Introduction

Over the past several years, the U.S. government has steadily stretched the jurisdictional reach and scope of the U.S. Foreign Corrupt Practices Act (FCPA) in a concerted effort to crack down on corrupt business practices through increased enforcement. In particular, the U.S. Department of Justice (DOJ) has aggressively used aiding and abetting and conspiracy theories to charge individuals and companies who previously appeared beyond the reach of the FCPA. Using a similarly aggressive approach, the Securities and Exchange Commission (SEC) recently broke previously uncharted territory by charging a non-U.S. issuer with FCPA violations, representing a dramatic and novel expansion of the SEC's enforcement authority under the FCPA.

FCPA Accounting Provisions Apply to "Issuers"

The FCPA makes it a federal criminal offense for any U.S. person, issuer or domestic concern, or any foreign person while in the United States, directly or indirectly, to make a corrupt payment to any foreign government official to obtain or retain any business advantage (the "anti-bribery provisions"). The FCPA also requires companies with certain securities registered under the Securities Exchange Act of 1934 to make and keep appropriate books and records and to maintain a system of adequate internal controls (the "accounting provisions"). Thus, under the statute, the FCPA's accounting provisions apply only to "issuers" -- i.e., companies that have securities registered with the SEC, trade their shares on a U.S. exchange, or otherwise file reports with the SEC.

DOJ and SEC Settles FCPA Charges with Panalpina, Inc.

On November 4, 2010, the DOJ and the SEC announced settlements totaling $236.5 million in connection with FCPA charges against seven companies -- the most companies ever to simultaneously settle FCPA violations in a single day. U.S.-based Panalpina, Inc. and its parent Panalpina World Transport (Holding) Ltd., a Swiss freight forwarding company, were charged with violations along with several of their customers operating in the oil and gas sector. The charges against Panalpina, Inc. arose from thousands of alleged bribes totaling $27 million paid to obtain customs clearance in at least seven nations, including Angola, Azerbaijan, Brazil, Kazakhstan, Nigeria, Russia and Turkmenistan from 2002-2007. In their settlement with the DOJ, Panalpina, Inc. and its parent agreed to pay a combined fine of $70.5 million for their FCPA violations.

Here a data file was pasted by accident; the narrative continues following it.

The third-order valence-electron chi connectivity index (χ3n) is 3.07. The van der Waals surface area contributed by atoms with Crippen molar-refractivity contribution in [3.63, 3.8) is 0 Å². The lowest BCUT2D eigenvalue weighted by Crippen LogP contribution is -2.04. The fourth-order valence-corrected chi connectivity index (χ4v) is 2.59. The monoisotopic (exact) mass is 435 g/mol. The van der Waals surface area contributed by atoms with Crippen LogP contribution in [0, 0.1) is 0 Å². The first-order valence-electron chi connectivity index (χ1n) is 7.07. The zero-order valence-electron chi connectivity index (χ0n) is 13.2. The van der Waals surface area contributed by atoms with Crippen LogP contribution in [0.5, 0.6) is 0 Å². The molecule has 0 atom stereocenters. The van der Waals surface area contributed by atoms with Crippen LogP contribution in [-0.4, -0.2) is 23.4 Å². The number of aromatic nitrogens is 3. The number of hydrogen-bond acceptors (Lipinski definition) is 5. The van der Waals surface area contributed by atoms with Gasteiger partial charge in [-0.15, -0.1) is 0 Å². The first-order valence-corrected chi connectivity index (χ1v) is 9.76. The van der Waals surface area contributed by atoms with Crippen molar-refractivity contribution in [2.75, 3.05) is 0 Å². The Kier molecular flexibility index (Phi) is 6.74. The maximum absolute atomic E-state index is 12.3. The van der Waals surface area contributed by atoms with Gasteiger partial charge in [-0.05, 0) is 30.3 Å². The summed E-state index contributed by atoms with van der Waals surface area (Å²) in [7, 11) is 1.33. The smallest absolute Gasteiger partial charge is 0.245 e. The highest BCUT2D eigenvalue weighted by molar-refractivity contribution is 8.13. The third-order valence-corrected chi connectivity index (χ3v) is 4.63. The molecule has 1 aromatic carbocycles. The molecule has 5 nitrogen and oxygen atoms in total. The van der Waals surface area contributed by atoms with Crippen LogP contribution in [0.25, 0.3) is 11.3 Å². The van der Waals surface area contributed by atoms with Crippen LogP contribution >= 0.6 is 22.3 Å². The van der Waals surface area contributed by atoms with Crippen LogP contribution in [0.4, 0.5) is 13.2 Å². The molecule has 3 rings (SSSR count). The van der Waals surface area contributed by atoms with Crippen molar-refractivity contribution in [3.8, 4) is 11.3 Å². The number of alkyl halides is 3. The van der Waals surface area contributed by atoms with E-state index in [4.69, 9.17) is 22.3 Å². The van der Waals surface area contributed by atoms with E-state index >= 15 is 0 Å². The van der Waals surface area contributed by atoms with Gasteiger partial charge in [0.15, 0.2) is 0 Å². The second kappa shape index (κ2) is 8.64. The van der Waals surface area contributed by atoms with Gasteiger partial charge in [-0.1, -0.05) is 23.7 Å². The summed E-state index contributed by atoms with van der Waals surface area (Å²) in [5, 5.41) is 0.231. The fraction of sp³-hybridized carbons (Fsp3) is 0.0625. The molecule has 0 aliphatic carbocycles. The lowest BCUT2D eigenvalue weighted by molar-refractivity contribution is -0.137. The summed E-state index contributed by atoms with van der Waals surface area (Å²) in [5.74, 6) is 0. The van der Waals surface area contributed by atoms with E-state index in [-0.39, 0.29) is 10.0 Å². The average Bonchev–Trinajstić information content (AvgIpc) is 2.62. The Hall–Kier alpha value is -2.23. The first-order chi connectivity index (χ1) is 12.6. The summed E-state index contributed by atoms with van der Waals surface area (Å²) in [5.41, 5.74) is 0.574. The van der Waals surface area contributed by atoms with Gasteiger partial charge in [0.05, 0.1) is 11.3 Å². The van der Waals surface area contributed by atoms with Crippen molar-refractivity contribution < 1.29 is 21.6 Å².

Although Panalpina, Inc. is not an issuer and therefore has no direct obligation to comply with the accounting provisions of the FCPA, the SEC nevertheless charged Panalpina, Inc. with aiding and abetting its customers with their violations of the books and records provisions. The SEC based its jurisdiction over Panalpina, Inc. on the theory that it was acting as an agent of customers that are U.S. issuers (who are subject to the accounting provisions). In a separate settlement with the SEC, Panalpina, Inc. agreed to pay $11.3 million in disgorgement of profits it derived from the bribery scheme.

International Companies Must Comply with All Provisions of the FCPA

The SEC's unprecedented case against a non-U.S. issuer like Panalpina, Inc. is a significant development in FCPA enforcement. The Panalpina, Inc. case strongly indicates that the SEC's recently created FCPA Unit plans to follow the DOJ's lead in finding new and aggressive ways to bring FCPA charges where such charges had previously appeared unlikely, if not impossible. This development, in conjunction with the U.S. government's continued focus on heightened anticorruption enforcement generally, contributes further to the urgency with which international companies -- including those that are not directly subject to the FCPA -- should assure that their business practices are FCPA compliant.